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Gastroenterology. 1999 May;116(5):1202-16.

Bone morphogenetic protein 2 exerts diverse effects on cell growth in vitro and is expressed in human pancreatic cancer in vivo.

Author information

1
Division of Endocrinology, Diabetes and Metabolism, Departments of Medicine, Biological Chemistry and Pharmacology, University of California, Irvine, California, USA.

Abstract

BACKGROUND & AIMS:

Bone morphogenetic proteins (BMPs) belong to the transforming growth factor beta superfamily of signaling molecules. We characterized the expression of BMP-2 and its receptors in human pancreatic tissues and pancreatic cancer cell lines and examined the effects of BMP-2 on mitogenesis.

METHODS:

Expression of BMP-2 and its receptors was determined by Northern blot analysis using specific complementary DNA probes. Distribution of BMP-2 in pancreatic cancers was examined by immunohistochemistry and in situ hybridization. Effects of BMP-2 on mitogenesis were assessed by monitoring cell proliferation and activation of mitogen-activated protein kinase (MAPK).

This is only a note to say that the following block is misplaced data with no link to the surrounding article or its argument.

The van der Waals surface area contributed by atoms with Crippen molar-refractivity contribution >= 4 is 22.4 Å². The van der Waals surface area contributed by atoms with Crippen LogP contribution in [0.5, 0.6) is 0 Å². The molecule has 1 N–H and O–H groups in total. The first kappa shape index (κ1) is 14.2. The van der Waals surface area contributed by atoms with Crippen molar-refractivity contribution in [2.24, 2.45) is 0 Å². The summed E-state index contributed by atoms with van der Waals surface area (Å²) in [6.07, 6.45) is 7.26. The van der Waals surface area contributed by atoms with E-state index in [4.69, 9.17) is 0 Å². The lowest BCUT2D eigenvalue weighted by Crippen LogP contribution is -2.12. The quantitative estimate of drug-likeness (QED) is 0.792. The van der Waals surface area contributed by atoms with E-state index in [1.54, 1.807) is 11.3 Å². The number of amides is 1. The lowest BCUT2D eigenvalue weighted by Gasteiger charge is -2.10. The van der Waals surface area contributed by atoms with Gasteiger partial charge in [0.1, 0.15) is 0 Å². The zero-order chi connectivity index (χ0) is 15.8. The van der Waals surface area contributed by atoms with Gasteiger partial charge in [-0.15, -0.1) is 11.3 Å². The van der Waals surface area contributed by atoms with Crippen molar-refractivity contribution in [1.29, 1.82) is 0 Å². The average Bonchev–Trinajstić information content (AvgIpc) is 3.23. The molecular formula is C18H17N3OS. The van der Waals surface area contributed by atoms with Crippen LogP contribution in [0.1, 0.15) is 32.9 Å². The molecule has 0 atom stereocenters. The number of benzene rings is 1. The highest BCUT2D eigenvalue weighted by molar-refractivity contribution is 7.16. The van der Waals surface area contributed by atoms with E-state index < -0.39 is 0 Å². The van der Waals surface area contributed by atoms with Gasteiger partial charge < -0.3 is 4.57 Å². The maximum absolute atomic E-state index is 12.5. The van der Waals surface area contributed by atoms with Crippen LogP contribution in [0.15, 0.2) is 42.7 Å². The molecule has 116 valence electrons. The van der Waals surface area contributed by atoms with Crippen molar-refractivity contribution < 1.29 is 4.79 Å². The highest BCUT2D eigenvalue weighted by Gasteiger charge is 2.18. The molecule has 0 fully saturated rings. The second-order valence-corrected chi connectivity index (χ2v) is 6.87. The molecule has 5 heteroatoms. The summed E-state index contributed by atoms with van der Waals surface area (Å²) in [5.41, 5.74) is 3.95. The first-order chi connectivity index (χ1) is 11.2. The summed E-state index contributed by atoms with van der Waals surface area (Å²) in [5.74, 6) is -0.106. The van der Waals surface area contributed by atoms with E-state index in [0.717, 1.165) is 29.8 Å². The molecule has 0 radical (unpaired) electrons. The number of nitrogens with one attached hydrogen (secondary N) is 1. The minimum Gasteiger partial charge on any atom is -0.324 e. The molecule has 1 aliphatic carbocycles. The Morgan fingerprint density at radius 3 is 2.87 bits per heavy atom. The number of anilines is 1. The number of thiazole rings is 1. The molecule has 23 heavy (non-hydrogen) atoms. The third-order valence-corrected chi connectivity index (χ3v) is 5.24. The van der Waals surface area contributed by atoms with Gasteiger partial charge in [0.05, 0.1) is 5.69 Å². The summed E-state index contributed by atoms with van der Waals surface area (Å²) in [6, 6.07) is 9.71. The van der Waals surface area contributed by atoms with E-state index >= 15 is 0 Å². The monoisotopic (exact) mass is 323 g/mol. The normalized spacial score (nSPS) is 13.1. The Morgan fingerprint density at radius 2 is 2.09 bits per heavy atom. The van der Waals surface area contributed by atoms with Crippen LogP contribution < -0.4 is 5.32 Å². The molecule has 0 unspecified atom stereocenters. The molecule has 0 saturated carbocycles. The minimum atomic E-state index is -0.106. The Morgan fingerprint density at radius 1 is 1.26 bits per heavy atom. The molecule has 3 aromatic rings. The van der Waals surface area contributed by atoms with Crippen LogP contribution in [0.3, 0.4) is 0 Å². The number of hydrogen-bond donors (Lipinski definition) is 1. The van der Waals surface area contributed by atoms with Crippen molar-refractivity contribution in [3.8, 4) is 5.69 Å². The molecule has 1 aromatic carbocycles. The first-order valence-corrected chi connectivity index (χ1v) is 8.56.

RESULTS:

Compared with the normal pancreas, pancreatic cancers showed a 12.5-fold (P < 0.01), 2-fold (P < 0.01), and 8-fold (P < 0.01) increase of BMP-2, BMP receptor (R)-IA, and BMPR-II messenger RNA levels, respectively. By immunohistochemistry and in situ hybridization, BMP-2 was expressed in the cancer cells within the tumor mass. There was a significant correlation between the presence of BMP-2 immunostaining in the tumors and shorter postoperative survival. Pancreatic cancer cell lines expressed variable levels of messenger RNA encoding BMP-2 and its receptors. BMP-2 stimulated the growth of two pancreatic cancer cell lines (ASPC-1 and CAPAN-1). This mitogenic effect was associated with MAPK activation and blocked by the MAPK inhibitor PD98059 in CAPAN-1 but not in ASPC-1 cells. In both cell lines, expression of wild-type Smad4 abolished the BMP-2-mediated growth stimulation. BMP-2 inhibited the growth of COLO-357 cells, an effect that was blocked by expressing a dominant negative Smad4. BMP-2 had no effect in three cell lines that underexpressed either the BMP receptors or Smad1.

CONCLUSIONS:

These findings indicate that BMP-2 has the capacity to act as a mitogen when Smad4 is mutated and suggest that it might play a role in the pathobiology of human pancreatic cancer.

PMID:
10220513
DOI:
10.1016/s0016-5085(99)70024-7
[Indexed for MEDLINE]

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